Validity Of 1993 Law That Enabled Land Acquisition In Ayodhya Challenged

The plea, challenging legislative competence of parliament to acquire religious land, has been filed a week after the centre moved the Supreme Court

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Validity Of 1993 Law That Enabled Land Acquisition In Ayodhya Challenged

The government had then acquired 67.703 acre, including the 2.77 acre, through a legislation in 1993.


New Delhi: 

A fresh plea was filed in the Supreme Court on Monday challenging the constitutional validity of the 1993 central law by which 67.703 acre land, including the disputed premises of Ram Janambhoomi-Babri Masjid at Ayodhya, was acquired.

The plea, challenging legislative competence of parliament to acquire religious land, has been filed a week after the centre moved the Supreme Court seeking modification of its 2003 order and allow it to return to original owners the 67 acre of the "non-disputed" land around the disputed structure at Ayodhya.

The petition, filed by seven individuals including two Lucknow-based lawyers claiming to be devotees of Ram Lalla, has contended that Parliament has no legislative competence to acquire land belonging to the state.

Moreover, it said, the state legislature has the exclusive power to make provisions relating to the management of affairs of religious institutions inside its territory.

The petitioners, including lawyers Shishir Chaturvedi and Sanjay Mishra, submitted that the Acquisition of Certain Areas of Ayodhya Act, 1993 Act infringes upon the right to religion of Hindus guaranteed and protected under Article 25 (freedom of conscience and free profession, practice and propagation of religion) of the Constitution.

The petition has sought the court's direction restraining the centre and the Uttar Pradesh government from interfering in "Puja, Darshan and performance of rituals at the places of worship situated within the land measuring 67.703 acres acquired under the Act particularly at the land belonging to Shri Ram Janm Bhoomi Nyas, Manas Bhavan, Sankat Mochan Mandir, Ram Janmasthan Temple, Janki Mahal and Katha Mandap".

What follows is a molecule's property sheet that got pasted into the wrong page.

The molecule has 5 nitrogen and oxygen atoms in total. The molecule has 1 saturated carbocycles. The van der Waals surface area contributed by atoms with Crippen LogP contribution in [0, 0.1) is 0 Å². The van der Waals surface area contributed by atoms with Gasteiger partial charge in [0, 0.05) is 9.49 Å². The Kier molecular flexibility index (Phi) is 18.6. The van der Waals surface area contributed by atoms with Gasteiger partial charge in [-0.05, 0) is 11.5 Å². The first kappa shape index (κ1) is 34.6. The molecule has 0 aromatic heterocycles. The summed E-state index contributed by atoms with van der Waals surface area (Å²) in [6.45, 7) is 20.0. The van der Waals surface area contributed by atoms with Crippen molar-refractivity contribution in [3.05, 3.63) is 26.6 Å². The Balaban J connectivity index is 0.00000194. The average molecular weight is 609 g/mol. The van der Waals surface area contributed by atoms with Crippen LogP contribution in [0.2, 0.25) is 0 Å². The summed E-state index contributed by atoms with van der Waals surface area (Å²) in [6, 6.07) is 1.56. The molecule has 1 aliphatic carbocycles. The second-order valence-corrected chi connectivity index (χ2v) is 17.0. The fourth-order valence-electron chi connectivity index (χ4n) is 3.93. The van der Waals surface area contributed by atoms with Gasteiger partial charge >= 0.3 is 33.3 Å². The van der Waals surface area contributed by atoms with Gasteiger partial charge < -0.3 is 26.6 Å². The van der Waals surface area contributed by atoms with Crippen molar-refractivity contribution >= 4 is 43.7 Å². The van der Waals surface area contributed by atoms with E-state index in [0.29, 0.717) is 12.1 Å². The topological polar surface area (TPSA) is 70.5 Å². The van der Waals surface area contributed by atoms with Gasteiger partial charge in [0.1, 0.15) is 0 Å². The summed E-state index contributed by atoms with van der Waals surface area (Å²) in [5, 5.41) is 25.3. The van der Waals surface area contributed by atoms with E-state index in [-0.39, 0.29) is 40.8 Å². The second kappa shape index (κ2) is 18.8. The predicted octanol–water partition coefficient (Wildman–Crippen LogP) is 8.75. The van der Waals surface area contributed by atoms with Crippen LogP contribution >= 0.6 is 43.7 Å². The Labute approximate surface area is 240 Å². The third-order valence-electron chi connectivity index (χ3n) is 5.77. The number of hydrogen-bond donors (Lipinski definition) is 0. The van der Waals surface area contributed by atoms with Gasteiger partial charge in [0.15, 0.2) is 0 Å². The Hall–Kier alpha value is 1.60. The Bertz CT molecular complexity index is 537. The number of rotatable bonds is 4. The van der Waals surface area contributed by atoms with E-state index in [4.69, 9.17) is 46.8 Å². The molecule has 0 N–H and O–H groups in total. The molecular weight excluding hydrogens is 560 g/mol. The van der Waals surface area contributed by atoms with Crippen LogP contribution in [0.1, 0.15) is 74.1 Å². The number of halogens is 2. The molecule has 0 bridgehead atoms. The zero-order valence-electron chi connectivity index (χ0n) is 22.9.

The petition contended that in view of the clear provision contained in Article 294 of the Constitution, the land and properties situated within the Uttar Pradesh vested in the state government from the date of the enforcement of the Constitution.

"As such the land and property situated at Ayodhya continued to be the property of the State of Uttar Pradesh. The Union cannot take over any part of the land of the State of Uttar Pradesh including the land and property situated at Ayodhya," said the petition, filed through lawyer Ankur S Kulkarni.

It has sought striking down of the central law and the declaration that the Act was "beyond the legislative competence of Parliament".

It also said that the law, by which the entire disputed and adjoining undisputed land was acquired, violated the freedom of the Hindus to practice their fundamental religious rights under Article 25 of the Constitution.

The central government, on January 29, had moved the apex court seeking its nod to return the 67-acre undisputed acquired land around the disputed site to original owners.

The 0.313 acre plot, on which the disputed structure stood before it was demolished by the ''kar sevaks'' on December 6, 1992, was within the 2.77 acre disputed premises, the plea filed by the BJP-led NDA government had said.

The government had then acquired 67.703 acre, including the 2.77 acre, through a legislation in 1993. The Ram Janambhoomi Nyas (RJN) is the owner of as much as 42 acre of the acquired non-disputed land.

The centre's plea has said that the RJN (a trust to promote construction of Ram Temple) had also sought return of excess land acquired to original owners.



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